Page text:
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Anthony Angello broke free from from behind the net, collected a rebound that was shot by Patrick McCarron and sent in a game-tying goal just minutes after Quinnipiac opened the scoring. Angello pounded his chest and skated towards the student section where he was greeted by a pack of exuberant teammates.
Hockey was officially back at Lynah Rink.
“It was a team play, for sure,” Angello said of his goal. “We were just playing simple, getting the puck to the net and being greasy and wanted it more. It was a really good feeling.”
With five games, over 1,800 miles on a bus and three trips to New England under their belt, the men of Cornell hockey finally returned for a game at home in front of the Lynah Faithful — the last team in Division I hockey to do so.
There was no better opponent for a homecoming game to test of the team’s abilities than last year’s Frozen Four runner-up and current nationally ranked No. 4 Quinnipiac. It was the Bobcats who ended Cornell’s season with a statement-making 6-3 win in game three of the ECAC quarterfinals and it was the Bobcats who silenced an energized Lynah Rink with a come-from-behind overtime win in the team’s only trip to Ithaca last year.
Leading up to Friday’s puck drop, players said they were treating Friday’s game against Quinnipiac the same way they would any other team, but the play on the ice did not show that. Bodies were flying, feet were moving, scrums followed several whistles. But in the end, it was Quinnipiac who came out victorious with a 3-1 win.
“We didn’t play to win tonight, we played not to lose,” said head coach Mike Schafer ’86. “When you play not to lose, you play tentative and that’s how we played the whole night.”
Quinnipiac got the scoring underway just over halfway into the first when Tim Clifton received a pass cutting to the net and stuffed one in past senior goalie Mitch Gillam, all executed on his knees.
To pour salt in the wound, sophomore forward Beau Starrett was called for a hook on the play and the Red dug itself into an even deeper hole. Yet, the ensuing penalty kill was more reminiscent of a power play, as Rauter was able to lead a rush into the Quinnipiac zone that goalie Chris Truehl somehow managed to keep out.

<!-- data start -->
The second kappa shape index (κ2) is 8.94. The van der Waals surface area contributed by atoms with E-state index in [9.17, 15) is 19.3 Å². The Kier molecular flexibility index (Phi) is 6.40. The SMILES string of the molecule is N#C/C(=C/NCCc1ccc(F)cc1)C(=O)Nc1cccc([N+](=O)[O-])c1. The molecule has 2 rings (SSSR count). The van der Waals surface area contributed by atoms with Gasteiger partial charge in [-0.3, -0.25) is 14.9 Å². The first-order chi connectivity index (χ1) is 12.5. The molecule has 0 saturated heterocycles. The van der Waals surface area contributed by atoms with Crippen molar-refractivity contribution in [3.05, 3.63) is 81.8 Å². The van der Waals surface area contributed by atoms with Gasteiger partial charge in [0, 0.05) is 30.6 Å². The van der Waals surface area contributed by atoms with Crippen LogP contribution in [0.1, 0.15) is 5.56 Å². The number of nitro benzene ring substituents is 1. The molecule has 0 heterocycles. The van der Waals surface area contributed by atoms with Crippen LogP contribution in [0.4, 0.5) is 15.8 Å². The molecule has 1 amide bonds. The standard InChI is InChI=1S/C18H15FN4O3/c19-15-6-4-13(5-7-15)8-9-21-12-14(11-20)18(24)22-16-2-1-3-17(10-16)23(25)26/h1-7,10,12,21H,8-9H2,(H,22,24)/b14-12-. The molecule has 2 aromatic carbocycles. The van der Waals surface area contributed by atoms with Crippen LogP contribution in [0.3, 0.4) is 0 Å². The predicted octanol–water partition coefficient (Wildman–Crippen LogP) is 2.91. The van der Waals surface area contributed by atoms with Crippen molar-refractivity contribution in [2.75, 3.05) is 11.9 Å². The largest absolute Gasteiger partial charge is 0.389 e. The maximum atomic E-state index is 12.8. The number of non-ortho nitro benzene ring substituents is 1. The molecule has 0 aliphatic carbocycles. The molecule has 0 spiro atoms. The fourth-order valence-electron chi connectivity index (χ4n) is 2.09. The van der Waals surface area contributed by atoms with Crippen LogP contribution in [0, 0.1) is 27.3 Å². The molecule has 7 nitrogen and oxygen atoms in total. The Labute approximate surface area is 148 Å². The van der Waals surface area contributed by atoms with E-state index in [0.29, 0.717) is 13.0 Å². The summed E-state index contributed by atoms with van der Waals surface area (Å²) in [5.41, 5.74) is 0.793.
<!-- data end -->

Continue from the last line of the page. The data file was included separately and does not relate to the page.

It seemed as if Cornell was at the advantage with the man down, at times.
“I think we have one of the better penalty kills in our league if not the nation,” said junior forward Alex Rauter. “What we really try to focus on is being aggressive and playing with a lot of poise. We almost had the advantage when we were down. If we played that way five-on-five we would have fared a lot better.”
Just shortly after killing the Starrett minor, Angello was able to find the McCarron shot and tie the game up in the first. It was Cornell’s first goal back at home since last March when senior forward Matt Buckles’ overtime goal against Union clinched a first round win in the ECAC playoffs.
While a quick response would surely energize any team playing its first home game, Schafer said he did not see that same resiliency from his squad.
“We tie it up 1-1, but I didn’t think we ever got got off track tonight and got it going,” he said. “We had spurts and created some chances, but we definitely didn’t get going, and that’s disappointing coming back to our home rink.”
The celebration of Anegllo’s goal followed the Red into the locker room, but was quickly killed when Craig Martin netted the second goal for Quinnipiac early in the second. Cornell was much more disciplined in the game, giving up only four power plays, but Martin was able to capitalize on one of the few chances the Quinnipiac power play unit got.
Bo Pieper put the Bobcats up by two late in the second, and Schafer knew that he needed to get his group into shape heading out into the third, but he did not see that effort out of his team.
“Some guys said we have to stick with the gameplan and I said we have to get with the gameplan,” Schafer said. “We had to get going and we never did. It was disappointing that we would not come out and execute.”
Overall, this was not the game that Cornell would have hoped for coming back to Ithaca. When asked for the reason why play was so lackluster, Schafer did not have a firm answer, but pointed out some things he knows need to change.
“We played slow. We got caught from behind,” he said. “Guys wouldn’t skate with pucks and move their feet, guys away from the puck wouldn’t anticipate and our defense wouldn’t challenge in the neutral zone. All the things we did a very good job over the last three games and tonight we just didn’t play the way we should be playing.”
Looking forward to tomorrow’s match with Princeton, the team knows that there needs to be an overnight change to salvage a win during the homestand. A winless Tigers squad and sense or urgency might be the best opportunity to get back on track.
“I think we are going to come back and play with that chip on our shoulder,” Angello said. “We have something to prove now. I think we are a great team but we have to play like it day in and day out. Tomorrow we are going to prove that we are.”